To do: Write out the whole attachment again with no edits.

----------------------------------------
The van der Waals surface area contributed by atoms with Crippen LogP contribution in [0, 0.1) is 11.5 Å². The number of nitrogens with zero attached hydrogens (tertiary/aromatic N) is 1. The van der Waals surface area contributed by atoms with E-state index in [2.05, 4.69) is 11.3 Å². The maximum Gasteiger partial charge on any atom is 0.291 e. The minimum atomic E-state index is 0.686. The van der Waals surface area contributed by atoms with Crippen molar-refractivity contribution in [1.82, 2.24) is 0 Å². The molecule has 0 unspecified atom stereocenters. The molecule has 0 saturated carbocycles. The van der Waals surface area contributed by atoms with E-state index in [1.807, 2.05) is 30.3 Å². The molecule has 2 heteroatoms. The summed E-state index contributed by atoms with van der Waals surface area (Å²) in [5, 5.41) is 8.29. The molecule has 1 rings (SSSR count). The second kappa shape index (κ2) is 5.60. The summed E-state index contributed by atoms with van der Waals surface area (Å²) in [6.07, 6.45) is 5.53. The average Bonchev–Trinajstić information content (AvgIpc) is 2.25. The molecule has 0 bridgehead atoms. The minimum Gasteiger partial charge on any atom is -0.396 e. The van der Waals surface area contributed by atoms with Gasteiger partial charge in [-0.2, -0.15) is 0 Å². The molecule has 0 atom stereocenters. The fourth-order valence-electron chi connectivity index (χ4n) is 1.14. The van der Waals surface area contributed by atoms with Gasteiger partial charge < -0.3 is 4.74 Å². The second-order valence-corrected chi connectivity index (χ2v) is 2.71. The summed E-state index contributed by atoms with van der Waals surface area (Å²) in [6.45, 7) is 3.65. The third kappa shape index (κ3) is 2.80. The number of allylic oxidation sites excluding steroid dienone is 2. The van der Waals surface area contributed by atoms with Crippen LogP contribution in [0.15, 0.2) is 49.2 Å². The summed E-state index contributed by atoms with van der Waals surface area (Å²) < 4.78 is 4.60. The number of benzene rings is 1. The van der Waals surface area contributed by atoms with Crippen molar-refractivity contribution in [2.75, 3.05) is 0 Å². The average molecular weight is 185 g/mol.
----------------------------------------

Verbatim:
The van der Waals surface area contributed by atoms with Crippen LogP contribution in [0, 0.1) is 11.5 Å². The number of nitrogens with zero attached hydrogens (tertiary/aromatic N) is 1. The van der Waals surface area contributed by atoms with E-state index in [2.05, 4.69) is 11.3 Å². The maximum Gasteiger partial charge on any atom is 0.291 e. The minimum atomic E-state index is 0.686. The van der Waals surface area contributed by atoms with Crippen molar-refractivity contribution in [1.82, 2.24) is 0 Å². The molecule has 0 unspecified atom stereocenters. The molecule has 0 saturated carbocycles. The van der Waals surface area contributed by atoms with E-state index in [1.807, 2.05) is 30.3 Å². The molecule has 2 heteroatoms. The summed E-state index contributed by atoms with van der Waals surface area (Å²) in [5, 5.41) is 8.29. The molecule has 1 rings (SSSR count). The second kappa shape index (κ2) is 5.60. The summed E-state index contributed by atoms with van der Waals surface area (Å²) in [6.07, 6.45) is 5.53. The average Bonchev–Trinajstić information content (AvgIpc) is 2.25. The molecule has 0 bridgehead atoms. The minimum Gasteiger partial charge on any atom is -0.396 e. The van der Waals surface area contributed by atoms with Gasteiger partial charge in [-0.2, -0.15) is 0 Å². The molecule has 0 atom stereocenters. The fourth-order valence-electron chi connectivity index (χ4n) is 1.14. The van der Waals surface area contributed by atoms with Gasteiger partial charge < -0.3 is 4.74 Å². The second-order valence-corrected chi connectivity index (χ2v) is 2.71. The summed E-state index contributed by atoms with van der Waals surface area (Å²) in [6.45, 7) is 3.65. The third kappa shape index (κ3) is 2.80. The number of allylic oxidation sites excluding steroid dienone is 2. The van der Waals surface area contributed by atoms with Crippen LogP contribution in [0.15, 0.2) is 49.2 Å². The summed E-state index contributed by atoms with van der Waals surface area (Å²) < 4.78 is 4.60. The number of benzene rings is 1. The van der Waals surface area contributed by atoms with Crippen molar-refractivity contribution in [2.75, 3.05) is 0 Å². The average molecular weight is 185 g/mol.